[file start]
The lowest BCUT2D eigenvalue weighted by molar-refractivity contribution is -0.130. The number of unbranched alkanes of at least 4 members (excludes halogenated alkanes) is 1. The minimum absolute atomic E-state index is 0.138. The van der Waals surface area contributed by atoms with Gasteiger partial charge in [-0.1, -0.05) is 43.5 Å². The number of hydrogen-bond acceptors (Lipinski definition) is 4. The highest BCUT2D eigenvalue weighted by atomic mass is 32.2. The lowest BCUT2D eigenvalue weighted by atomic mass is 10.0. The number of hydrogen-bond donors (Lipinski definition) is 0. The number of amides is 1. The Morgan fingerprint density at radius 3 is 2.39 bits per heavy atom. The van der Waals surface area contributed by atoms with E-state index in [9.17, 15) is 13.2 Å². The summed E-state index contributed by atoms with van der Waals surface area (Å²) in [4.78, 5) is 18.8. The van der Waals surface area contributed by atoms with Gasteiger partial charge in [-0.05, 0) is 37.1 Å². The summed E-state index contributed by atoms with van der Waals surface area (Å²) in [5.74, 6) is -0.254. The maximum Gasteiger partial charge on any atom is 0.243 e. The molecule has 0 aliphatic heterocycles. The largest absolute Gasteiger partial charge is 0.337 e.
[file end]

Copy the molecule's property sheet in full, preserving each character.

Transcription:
The lowest BCUT2D eigenvalue weighted by molar-refractivity contribution is -0.130. The number of unbranched alkanes of at least 4 members (excludes halogenated alkanes) is 1. The minimum absolute atomic E-state index is 0.138. The van der Waals surface area contributed by atoms with Gasteiger partial charge in [-0.1, -0.05) is 43.5 Å². The number of hydrogen-bond acceptors (Lipinski definition) is 4. The highest BCUT2D eigenvalue weighted by atomic mass is 32.2. The lowest BCUT2D eigenvalue weighted by atomic mass is 10.0. The number of hydrogen-bond donors (Lipinski definition) is 0. The number of amides is 1. The Morgan fingerprint density at radius 3 is 2.39 bits per heavy atom. The van der Waals surface area contributed by atoms with E-state index in [9.17, 15) is 13.2 Å². The summed E-state index contributed by atoms with van der Waals surface area (Å²) in [4.78, 5) is 18.8. The van der Waals surface area contributed by atoms with Gasteiger partial charge in [-0.05, 0) is 37.1 Å². The summed E-state index contributed by atoms with van der Waals surface area (Å²) in [5.74, 6) is -0.254. The maximum Gasteiger partial charge on any atom is 0.243 e. The molecule has 0 aliphatic heterocycles. The largest absolute Gasteiger partial charge is 0.337 e.